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Interview with IAI Instructor Keith Norris

This interview was conducted by IAI Xing Yi Instructor Matt Tomkiel

IAI: Keith, what is your martial arts background and what style(s) did you train in?

KN: My martial arts background is varied. I formally studied Tae Kwon Do Moo Duk Kwan between 1987-1994 and I achieved the  rank of 1st Degree Black Belt  in Tae Kwon Do Moo Duk Kwan in 1994 from the Pennsylvania State University Korean Karate Club. My primary instructors were James Delreal (founder), Patrick McClellan, Rez Sharifi, and Bob Wollyung. The club focused on body conditioning, Tae Kwon Do Moo Duk Kwan martial techniques and forms, boxing, kickboxing, Jujitsu locks and throws, and Chinese Kempo forms. The club held Friday night sparring and invited all the martial arts clubs on PSU campus to spar round-robin for the entire night.

In 1994, I moved to Rhode Island and started studying Yang Style Tai Ji Quan with Malcolm McKeag. We trained the 108 Yang Style Long Form, the 88 Fighting Set, Tai Ji Quan Qigong and conditioning.

From 1998-2004, I trained with Dr. Yang Jwing Ming, Ramel Rones, and Brian Cooper as part of Yang Martial Arts Association (YMAA). We trained Yang Ban Hou’s Tai Ji Quan Long form, Shaolin/Tai Ji Quan Chin Na, Tai Ji Quan Saber, Tai Ji Quan Sword, the Tai Ji Quan 88 Fighting Set, Tai Ji Quan Push Hands, Tai Ji Quan Jin (power training), Tai Ji Quan Tui Na Massage, Xing Yi Quan Five Fists, Xing Yi Quan Linking Form, Xing Yi Quan An Shen Pao (2 person fighting set), Basic Qigong sets, Tai Ji Quan Primary and Coiling Qi Gong sets, Tendon/Muscle Changing, Marrow/Brain Washing, 27 Cube Breathing, Mushroom Breathing, Embryonic Breathing, 2/4/5 Gates Breathing, and Grand Circulation Breathing.

It was also with YMAA that I also started actively learning Chinese philosophy, culture, acupuncture, and TCM concepts to enhance my understanding of martial and Qi Gong technique. And it was with YMAA that I formally trained a gong-fu body and mentality that prompted me to search out training in Ba Gua Zhang.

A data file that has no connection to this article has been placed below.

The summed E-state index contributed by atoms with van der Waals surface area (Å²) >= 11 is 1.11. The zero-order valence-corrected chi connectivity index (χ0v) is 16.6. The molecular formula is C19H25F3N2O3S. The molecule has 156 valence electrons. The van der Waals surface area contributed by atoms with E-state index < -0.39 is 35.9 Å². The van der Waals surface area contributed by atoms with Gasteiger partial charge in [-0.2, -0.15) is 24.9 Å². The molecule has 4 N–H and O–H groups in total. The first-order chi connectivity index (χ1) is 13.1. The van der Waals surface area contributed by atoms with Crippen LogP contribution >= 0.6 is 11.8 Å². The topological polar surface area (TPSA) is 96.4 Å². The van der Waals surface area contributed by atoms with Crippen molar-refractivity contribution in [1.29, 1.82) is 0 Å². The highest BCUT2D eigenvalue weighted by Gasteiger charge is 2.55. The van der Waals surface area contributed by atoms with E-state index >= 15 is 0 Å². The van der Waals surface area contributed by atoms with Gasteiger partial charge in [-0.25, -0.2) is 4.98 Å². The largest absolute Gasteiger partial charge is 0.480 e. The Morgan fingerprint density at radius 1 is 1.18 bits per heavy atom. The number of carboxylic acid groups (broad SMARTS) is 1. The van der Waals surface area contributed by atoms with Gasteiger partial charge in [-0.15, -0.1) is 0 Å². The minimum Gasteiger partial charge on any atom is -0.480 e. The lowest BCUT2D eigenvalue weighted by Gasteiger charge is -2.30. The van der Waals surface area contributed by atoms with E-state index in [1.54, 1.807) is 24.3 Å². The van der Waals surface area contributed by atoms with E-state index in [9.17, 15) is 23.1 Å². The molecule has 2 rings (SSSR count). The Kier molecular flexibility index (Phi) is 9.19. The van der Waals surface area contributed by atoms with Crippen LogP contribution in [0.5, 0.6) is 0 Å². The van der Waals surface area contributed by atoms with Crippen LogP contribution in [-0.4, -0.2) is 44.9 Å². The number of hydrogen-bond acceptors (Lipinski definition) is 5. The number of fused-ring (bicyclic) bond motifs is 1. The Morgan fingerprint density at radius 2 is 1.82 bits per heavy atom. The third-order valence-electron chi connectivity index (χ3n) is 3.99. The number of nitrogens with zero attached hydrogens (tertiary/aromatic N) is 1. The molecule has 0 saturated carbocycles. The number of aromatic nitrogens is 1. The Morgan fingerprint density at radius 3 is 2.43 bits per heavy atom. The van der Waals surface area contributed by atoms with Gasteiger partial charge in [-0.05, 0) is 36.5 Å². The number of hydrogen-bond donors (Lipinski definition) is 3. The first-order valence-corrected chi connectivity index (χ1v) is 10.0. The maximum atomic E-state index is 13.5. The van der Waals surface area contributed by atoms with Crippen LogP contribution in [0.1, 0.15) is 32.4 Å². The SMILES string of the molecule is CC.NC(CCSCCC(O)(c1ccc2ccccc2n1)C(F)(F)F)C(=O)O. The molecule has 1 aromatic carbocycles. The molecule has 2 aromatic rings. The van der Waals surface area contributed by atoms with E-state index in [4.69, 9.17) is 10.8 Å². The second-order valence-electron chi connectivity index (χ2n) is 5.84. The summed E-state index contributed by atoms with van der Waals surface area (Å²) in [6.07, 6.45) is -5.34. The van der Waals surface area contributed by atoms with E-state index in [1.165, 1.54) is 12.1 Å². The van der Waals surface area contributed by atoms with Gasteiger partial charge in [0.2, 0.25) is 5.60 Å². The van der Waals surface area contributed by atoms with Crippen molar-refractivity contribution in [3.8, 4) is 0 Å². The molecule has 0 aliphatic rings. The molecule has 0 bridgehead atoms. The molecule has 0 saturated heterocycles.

Keith Norris Demonstrating Ba Gua Applications

Between 2004-2006, I went looking for Ba Gua Zhang instruction and found Yin Style Ba Gua Zhang instructors teaching (Yin Style Ba Gua ZhangDragon/Snake forms) with Arthur McKaris in Vermont and (Yin Style Ba Gua ZhangLion/Chicken forms) with Dan Cresenzo and Michael D’Angelo at Smith College in Massachussettes. They were part of the Xie Pei Qi lineage and training under direction of He Jin Bao.

Between 2006-2012, I trained with Keith Cowley in Westerly, RI, focusing on Zhang Zhuang (standing post) Qi Gong with Ba Gua Zhang postures, Ba Gua Zhang Qi Gong, and Ba Gua Zhang push hands.

In 2014, I found Tom Bisio’s Authentic Ba Gua Zhang Foundational Level Online learning program and purchased it. I was immediately hooked and bought his yellow book on Ding Shi practice and all 3 of his videos. I practiced his curriculum and started walking the circle with Ding Shi and Lao Ba Zhang.

I found this training so valuable, this prompted me to sign up for Tom’s Foundational Level Instructor Training Program and I later became a IAI Foundational Level Instructor in Ba Gua Zhang. Since then, I have attended many of Tom’s seminars and Summer camps to learn Ba Gua Takedowns and throws, Ba Gua Mandarin Duck Knives, Ba Gua Whip Stick/Cane, Lao Ba Zhang, Tian Gan, Ba Gua Lian Huan, Ba Gua Saber, Bagua/Xingyi Staff, and Ba Gua Qin Na. I have all of Tom’s books, videos, and online trainings. I also trained directly with Tom to learn higher aspects of Lao Ba Zhang, Ba Gua Lian Huan (Linking Form), the Mandarin Duck Knives, Ba Mien Zhang (Eight Direction Palm), and to better understand energetic feelings of the Ba Gua Eight Animals.